The RIAA was scared and slow to sell music online, and as a result, people made an industry out of stealing and trading. The MPAA had the opportunity to learn from the MPAA's mistakes, but instead followed precisely in their footsteps. Soderbergh's co-panelist at the Tribeca Film Festival, a co-creator of BitTorrent, believes that 700,000 movies are traded each and every single day, and Hollywood still refuses to fully embrace the incredible number of people who are desperate for a way to get movies online.
The reality is, you can't say no to something like that. There is no choice to be made here. People want free speech, beer, and downloadable movies. You either sell it to them, or they'll take it from you. Period.
Human beings have demonstrated consistently throughout history that 90% of them will consent to being locked in a cage, just so long as they believe they have a choice in the matter. A lot of people who stole music before there existed a place to buy it legally, are now happily buying millions of songs from Apple, even though it's wrapped in a chastity belt called Digital Rights Management. So bent on protecting the rights of the industry coalition -- and not the people who actually made the content they are getting filthy rich off of -- most DRM ties you to a single device whether you like it or not. It doesn't matter if the DRM maker goes out of business, that's just tough luck. And yet people swallow it whole and beg for more; that's been proven already. So there is no excuse for not doing the same with feature films. There really isn't anymore.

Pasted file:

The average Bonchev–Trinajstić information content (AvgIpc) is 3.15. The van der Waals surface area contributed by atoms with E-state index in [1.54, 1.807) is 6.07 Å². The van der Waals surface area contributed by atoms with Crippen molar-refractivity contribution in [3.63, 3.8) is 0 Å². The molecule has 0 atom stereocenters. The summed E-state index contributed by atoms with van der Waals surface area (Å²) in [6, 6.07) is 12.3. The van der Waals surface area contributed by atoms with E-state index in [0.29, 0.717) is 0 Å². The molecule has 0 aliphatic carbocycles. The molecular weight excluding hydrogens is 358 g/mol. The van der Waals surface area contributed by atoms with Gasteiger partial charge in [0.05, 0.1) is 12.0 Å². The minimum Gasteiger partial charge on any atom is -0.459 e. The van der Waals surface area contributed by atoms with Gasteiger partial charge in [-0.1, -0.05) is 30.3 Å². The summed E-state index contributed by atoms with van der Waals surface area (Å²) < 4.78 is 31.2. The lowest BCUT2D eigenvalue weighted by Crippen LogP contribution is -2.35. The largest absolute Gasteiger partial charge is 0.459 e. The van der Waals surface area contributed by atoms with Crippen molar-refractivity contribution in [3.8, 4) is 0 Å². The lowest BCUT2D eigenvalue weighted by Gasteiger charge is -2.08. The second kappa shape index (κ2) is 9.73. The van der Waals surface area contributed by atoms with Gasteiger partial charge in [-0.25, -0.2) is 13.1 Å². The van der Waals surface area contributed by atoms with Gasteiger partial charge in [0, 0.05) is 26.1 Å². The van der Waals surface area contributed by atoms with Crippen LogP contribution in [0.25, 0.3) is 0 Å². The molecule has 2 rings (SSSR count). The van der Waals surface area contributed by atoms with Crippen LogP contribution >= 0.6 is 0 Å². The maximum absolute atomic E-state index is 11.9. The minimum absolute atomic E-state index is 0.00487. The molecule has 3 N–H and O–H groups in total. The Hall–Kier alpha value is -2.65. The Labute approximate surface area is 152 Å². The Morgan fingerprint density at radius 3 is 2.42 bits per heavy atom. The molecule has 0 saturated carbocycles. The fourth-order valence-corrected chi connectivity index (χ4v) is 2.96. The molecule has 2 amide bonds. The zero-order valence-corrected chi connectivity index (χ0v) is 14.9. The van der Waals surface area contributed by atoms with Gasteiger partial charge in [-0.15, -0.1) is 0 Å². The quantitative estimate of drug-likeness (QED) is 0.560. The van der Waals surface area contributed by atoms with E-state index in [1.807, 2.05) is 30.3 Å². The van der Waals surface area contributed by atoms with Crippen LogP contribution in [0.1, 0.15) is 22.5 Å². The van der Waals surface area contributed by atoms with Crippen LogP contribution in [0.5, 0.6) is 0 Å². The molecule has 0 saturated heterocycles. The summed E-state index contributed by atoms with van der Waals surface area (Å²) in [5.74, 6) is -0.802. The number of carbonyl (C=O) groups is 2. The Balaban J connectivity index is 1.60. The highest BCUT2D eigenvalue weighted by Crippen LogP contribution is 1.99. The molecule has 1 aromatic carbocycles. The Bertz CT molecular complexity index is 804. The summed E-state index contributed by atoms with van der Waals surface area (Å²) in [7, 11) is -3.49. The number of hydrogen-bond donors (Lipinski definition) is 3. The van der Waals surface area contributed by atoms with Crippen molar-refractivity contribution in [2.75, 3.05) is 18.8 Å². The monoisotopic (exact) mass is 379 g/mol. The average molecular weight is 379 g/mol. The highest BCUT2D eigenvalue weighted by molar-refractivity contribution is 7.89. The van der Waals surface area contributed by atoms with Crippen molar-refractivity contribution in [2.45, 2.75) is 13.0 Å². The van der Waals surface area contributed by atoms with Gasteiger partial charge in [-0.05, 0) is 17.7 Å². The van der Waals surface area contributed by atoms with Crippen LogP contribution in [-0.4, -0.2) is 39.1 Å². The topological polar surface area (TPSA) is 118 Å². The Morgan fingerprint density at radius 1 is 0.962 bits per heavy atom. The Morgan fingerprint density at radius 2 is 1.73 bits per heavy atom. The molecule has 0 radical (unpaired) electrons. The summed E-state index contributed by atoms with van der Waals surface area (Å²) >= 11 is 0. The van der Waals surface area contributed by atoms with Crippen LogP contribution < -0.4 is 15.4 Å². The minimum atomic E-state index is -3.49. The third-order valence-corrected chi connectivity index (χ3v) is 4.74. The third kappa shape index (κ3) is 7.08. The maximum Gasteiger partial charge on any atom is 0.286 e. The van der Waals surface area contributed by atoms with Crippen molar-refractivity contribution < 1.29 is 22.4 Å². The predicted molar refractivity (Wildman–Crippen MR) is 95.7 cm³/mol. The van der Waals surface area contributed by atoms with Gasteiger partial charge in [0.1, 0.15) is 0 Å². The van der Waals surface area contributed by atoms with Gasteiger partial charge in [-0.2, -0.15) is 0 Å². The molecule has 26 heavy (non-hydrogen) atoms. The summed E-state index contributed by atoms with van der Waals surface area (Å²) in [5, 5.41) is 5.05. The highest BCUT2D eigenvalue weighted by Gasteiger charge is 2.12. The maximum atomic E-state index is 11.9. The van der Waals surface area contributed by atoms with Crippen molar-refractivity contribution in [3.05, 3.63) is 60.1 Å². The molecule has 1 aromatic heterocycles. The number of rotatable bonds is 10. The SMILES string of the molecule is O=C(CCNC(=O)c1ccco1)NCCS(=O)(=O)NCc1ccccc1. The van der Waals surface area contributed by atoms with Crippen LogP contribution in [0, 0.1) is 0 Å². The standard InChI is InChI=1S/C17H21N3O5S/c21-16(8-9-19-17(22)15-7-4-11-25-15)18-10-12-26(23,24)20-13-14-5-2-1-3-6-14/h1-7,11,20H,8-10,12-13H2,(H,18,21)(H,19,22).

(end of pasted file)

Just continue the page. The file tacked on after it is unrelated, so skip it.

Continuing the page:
Hollywood's problems extend far beyond the issues of piracy and actor compensation though. It's bent far out of whack when it comes to valuation of the totality of talent that goes into making movies. Writers get paid pennies compared to actors, directors have almost total control over a film when in television they have virtually no say at all. I've heard of message boards called trackers used by studio executives and producers where information on scripts is distributed with absolutely no care given to the potential consequences as to what is said there. One positive comment can start a bidding war over a piece of garbage, while one negative comment can cause every single studio to ignore the best-thing-since-bread-but-never-realized without ever even having read it. These are not rumors, either, we know they actually exist.
I can't believe I really want to swim in the same ocean as all these sharks and cons; I must be insane. But I do, and I'm trying. The previously mentioned contest is a step in that direction, and with just two weeks left to get things done, I won't have much time to put in to things like this for a while. I'll do what I can to keep up, and as far as I'm concerned, Soderbergh has my full support, for what it's worth.